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Engineers identify phone line fault impacting airport, set up alternative while repairs under way

Pic by Brian Reyes

A technical fault in a phone link connecting air traffic controllers in Gibraltar and Seville has been identified and engineers are working “tirelessly” to fix it, with an alternative system put in place to ensure Gibraltar International Airport can operate normally on Friday.

The phone line is used to record the handover between air traffic controllers in Seville and Gibraltar, and is required in order to comply with air safety rules.

But the fault prevented that vital exchange between controllers in Gibraltar and Seville, meaning at least five flights to Gibraltar were diverted to Malaga over the course of Wednesday and Thursday.

Hundreds of passengers faced delays and disruption as a result.

Early on Thursday the Ministry of Defence, which owns the runway, said the fault was on the Spanish side and that Gibtelecom and Telefonica were working together to resolve it.

“Engineers have identified the faults that are currently limiting airfield operations in Gibraltar,” the MoD said in an update on Thursday night.

“MoD, engineers and other agencies are working tirelessly to resolve the situation.”

In a separate statement, the Gibraltar Government also confirmed that while the main system was still down, an alternative had been put in place.

“The Government is pleased to confirm that it is informed by the MoD that the issues affecting communications at the Air Traffic Control Tower are now resolved,” No.6 Convent Place said in a statement.

“The main communications system is still down but an alternative has been accepted by Civil Aviation Authority and the Military Aviation Authority whilst a full repair is effected and greater redundancies and resilience is provided.”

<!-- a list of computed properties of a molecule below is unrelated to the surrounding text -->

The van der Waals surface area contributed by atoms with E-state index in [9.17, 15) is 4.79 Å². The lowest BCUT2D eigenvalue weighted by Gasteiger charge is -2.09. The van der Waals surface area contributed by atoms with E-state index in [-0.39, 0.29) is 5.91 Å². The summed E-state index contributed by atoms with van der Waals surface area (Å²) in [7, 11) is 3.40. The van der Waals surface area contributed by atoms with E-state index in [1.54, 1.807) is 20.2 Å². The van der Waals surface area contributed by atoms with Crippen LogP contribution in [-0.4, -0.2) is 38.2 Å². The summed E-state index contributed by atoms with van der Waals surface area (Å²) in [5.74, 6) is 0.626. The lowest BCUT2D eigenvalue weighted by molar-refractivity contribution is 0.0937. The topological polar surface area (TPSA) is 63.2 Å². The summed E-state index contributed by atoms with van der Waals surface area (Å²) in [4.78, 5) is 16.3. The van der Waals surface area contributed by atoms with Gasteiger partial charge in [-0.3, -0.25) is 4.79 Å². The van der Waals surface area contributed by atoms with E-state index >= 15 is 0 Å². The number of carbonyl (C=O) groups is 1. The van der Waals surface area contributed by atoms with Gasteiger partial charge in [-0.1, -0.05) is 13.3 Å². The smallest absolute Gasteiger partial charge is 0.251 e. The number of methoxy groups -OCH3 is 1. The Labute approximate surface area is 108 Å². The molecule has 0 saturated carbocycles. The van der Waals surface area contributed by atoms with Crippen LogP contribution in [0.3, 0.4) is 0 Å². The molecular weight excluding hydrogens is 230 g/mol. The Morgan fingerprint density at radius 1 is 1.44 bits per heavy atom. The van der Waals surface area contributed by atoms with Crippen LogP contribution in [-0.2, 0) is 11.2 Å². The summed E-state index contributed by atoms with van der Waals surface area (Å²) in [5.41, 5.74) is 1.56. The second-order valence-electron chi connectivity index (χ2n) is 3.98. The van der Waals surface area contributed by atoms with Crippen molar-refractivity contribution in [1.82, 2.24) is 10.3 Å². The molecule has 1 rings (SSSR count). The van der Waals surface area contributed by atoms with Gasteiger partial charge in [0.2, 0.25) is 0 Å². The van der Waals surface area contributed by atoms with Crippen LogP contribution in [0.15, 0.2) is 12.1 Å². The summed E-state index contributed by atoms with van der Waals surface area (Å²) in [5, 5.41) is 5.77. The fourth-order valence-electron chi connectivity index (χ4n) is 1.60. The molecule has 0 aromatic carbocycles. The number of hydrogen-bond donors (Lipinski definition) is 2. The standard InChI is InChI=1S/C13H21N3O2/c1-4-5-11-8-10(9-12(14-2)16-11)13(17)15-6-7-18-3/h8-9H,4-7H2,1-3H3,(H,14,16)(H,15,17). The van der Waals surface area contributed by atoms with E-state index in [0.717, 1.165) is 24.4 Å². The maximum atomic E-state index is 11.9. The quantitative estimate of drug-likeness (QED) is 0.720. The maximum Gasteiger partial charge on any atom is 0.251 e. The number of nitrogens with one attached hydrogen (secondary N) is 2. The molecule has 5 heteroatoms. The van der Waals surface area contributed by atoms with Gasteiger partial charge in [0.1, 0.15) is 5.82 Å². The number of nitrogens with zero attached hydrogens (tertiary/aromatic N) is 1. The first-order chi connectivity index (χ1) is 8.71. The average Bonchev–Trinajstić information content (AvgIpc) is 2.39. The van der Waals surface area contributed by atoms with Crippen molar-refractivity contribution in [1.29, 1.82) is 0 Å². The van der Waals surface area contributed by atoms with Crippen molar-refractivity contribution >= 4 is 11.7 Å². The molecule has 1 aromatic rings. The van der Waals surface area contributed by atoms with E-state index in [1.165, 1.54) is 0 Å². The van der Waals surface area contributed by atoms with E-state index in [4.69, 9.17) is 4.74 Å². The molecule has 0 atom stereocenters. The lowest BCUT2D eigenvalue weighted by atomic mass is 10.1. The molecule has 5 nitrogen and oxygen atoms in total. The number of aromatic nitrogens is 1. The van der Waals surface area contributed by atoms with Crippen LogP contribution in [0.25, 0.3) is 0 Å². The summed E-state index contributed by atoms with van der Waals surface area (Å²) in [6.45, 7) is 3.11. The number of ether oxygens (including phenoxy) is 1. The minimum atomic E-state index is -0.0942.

“Flights will operate normally from Gibraltar Airport tomorrow [meaning Friday].

“Further details on the issues that arose and more permanent solutions to ensure no repetition of these communications issues is expected from the MoD.”

“In the interim, the Government will further withhold payment on the Commercial Use agreement in respect of the downtime suffered these past 48 hours.”

The line first went down on Wednesday and two flights were diverted that day as a result.

The first flight was the afternoon BA service from Heathrow, which landed in Spain leaving outbound passengers waiting for hours to be told about alternative travel arrangements.

The flight should have left at 5.30pm but it was not until 9pm that passengers, who were still waiting in the departure lounge in Gibraltar, were told the service had been cancelled, and that they would be offered seats on a 1pm flight on Thursday.

The second flight was the evening easyJet service from Manchester, which was also diverted to Spain. Passengers on that flight were bussed to the Spanish airport for a late departure.

But the problem had yet to be resolved on Thursday, with the morning easyJet flight from Gatwick, the afternoon BA service from Heathrow and the evening easyJet flight from Bristol also affected.

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